A report from Ultimate Classic Rock.
Catch a Fire launched Bob Marley‘s international career, while also cracking the foundation of his band. The Wailers were suddenly famous, despite having initially emerged from the Trench Town slum in Kingston, Jamaica, more than a decade earlier. More specifically, Marley was becoming a breakout star – and that didn’t sit well with the group founded as much on a sense of community as social activism.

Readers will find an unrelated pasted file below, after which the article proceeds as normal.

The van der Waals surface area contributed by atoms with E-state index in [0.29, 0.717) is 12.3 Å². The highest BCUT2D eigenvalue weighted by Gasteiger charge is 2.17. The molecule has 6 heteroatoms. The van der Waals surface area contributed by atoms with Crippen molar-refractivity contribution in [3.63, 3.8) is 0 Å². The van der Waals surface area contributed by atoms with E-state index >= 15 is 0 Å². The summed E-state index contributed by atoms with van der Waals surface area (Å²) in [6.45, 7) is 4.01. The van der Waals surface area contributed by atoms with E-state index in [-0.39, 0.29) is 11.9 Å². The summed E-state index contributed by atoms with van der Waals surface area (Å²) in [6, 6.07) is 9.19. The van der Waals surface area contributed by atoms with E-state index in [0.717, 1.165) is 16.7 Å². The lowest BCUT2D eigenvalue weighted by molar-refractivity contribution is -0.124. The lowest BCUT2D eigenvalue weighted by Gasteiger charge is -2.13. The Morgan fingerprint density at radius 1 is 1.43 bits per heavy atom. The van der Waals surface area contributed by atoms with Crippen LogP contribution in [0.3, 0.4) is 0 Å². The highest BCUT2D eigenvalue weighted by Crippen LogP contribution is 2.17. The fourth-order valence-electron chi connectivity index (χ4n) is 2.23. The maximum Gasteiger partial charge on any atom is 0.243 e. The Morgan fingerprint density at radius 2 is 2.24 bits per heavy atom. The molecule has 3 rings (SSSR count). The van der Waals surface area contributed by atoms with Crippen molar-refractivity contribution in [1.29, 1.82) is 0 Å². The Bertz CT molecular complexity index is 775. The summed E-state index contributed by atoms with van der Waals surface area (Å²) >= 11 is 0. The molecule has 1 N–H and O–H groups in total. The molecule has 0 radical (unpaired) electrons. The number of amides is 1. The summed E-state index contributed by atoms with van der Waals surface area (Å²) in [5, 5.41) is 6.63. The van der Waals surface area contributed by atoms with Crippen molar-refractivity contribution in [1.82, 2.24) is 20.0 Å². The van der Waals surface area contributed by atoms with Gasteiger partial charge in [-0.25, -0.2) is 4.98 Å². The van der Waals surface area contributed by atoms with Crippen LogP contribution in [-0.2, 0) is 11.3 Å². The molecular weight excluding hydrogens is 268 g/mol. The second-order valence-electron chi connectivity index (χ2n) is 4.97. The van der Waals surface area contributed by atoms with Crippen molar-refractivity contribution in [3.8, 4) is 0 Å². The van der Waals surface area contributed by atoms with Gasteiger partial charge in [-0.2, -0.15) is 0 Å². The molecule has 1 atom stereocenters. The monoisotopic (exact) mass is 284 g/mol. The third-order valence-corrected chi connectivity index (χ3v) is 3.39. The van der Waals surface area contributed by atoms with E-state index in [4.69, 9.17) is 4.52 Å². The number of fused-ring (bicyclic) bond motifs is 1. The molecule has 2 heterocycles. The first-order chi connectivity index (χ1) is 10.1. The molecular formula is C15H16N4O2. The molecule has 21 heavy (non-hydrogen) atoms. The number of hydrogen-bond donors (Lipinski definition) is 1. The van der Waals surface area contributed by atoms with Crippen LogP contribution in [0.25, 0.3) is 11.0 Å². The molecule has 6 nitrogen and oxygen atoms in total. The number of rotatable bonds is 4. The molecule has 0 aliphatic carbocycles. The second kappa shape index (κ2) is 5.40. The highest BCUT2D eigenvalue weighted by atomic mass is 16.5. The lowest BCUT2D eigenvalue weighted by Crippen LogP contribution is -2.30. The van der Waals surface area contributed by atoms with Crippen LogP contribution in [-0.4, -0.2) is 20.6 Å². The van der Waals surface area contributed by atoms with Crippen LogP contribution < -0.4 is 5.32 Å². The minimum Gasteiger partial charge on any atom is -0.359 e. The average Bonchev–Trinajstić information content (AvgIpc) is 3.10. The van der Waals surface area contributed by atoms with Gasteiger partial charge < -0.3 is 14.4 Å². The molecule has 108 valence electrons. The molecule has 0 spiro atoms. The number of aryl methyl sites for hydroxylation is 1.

Unfortunately, the pressures of new fame and industry meddling meant the original Wailers – featuring the cornerstone trio of Marley, multi-instrumentalist Peter Tosh (born Winston Hubert McIntosh) and percussionist Bunny Wailer (Neville O’Riley Livingston, one of Marley’s earliest childhood friends) – would last only one more album.
Marley was the charismatic and emotional center point of the group. But Tosh’s street-fighting attitude and Wailer’s blissed-out mysticism played similarly important roles in their rise to fame. Their…
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